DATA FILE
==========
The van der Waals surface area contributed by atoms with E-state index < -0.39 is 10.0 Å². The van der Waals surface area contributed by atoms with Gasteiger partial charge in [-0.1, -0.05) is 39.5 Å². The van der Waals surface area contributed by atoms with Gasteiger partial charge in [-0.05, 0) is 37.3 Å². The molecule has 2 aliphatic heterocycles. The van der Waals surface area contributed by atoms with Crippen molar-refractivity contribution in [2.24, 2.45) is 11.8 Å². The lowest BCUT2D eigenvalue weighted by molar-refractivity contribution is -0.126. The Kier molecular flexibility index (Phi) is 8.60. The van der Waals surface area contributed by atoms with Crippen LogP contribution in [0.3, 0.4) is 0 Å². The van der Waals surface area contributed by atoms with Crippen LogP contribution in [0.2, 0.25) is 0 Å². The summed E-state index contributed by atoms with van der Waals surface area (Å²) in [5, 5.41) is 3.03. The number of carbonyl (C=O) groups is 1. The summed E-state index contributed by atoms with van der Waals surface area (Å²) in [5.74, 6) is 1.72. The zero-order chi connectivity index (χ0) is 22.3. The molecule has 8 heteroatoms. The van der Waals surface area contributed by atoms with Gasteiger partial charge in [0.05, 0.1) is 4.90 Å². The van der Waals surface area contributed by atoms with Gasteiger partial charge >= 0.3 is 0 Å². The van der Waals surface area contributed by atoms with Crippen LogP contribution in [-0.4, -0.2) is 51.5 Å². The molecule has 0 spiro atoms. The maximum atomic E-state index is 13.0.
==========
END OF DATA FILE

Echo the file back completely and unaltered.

The van der Waals surface area contributed by atoms with E-state index < -0.39 is 10.0 Å². The van der Waals surface area contributed by atoms with Gasteiger partial charge in [-0.1, -0.05) is 39.5 Å². The van der Waals surface area contributed by atoms with Gasteiger partial charge in [-0.05, 0) is 37.3 Å². The molecule has 2 aliphatic heterocycles. The van der Waals surface area contributed by atoms with Crippen molar-refractivity contribution in [2.24, 2.45) is 11.8 Å². The lowest BCUT2D eigenvalue weighted by molar-refractivity contribution is -0.126. The Kier molecular flexibility index (Phi) is 8.60. The van der Waals surface area contributed by atoms with Crippen LogP contribution in [0.3, 0.4) is 0 Å². The van der Waals surface area contributed by atoms with Crippen LogP contribution in [0.2, 0.25) is 0 Å². The summed E-state index contributed by atoms with van der Waals surface area (Å²) in [5, 5.41) is 3.03. The number of carbonyl (C=O) groups is 1. The summed E-state index contributed by atoms with van der Waals surface area (Å²) in [5.74, 6) is 1.72. The zero-order chi connectivity index (χ0) is 22.3. The molecule has 8 heteroatoms. The van der Waals surface area contributed by atoms with Gasteiger partial charge in [0.05, 0.1) is 4.90 Å². The van der Waals surface area contributed by atoms with Gasteiger partial charge >= 0.3 is 0 Å². The van der Waals surface area contributed by atoms with Crippen LogP contribution in [-0.4, -0.2) is 51.5 Å². The molecule has 0 spiro atoms. The maximum atomic E-state index is 13.0.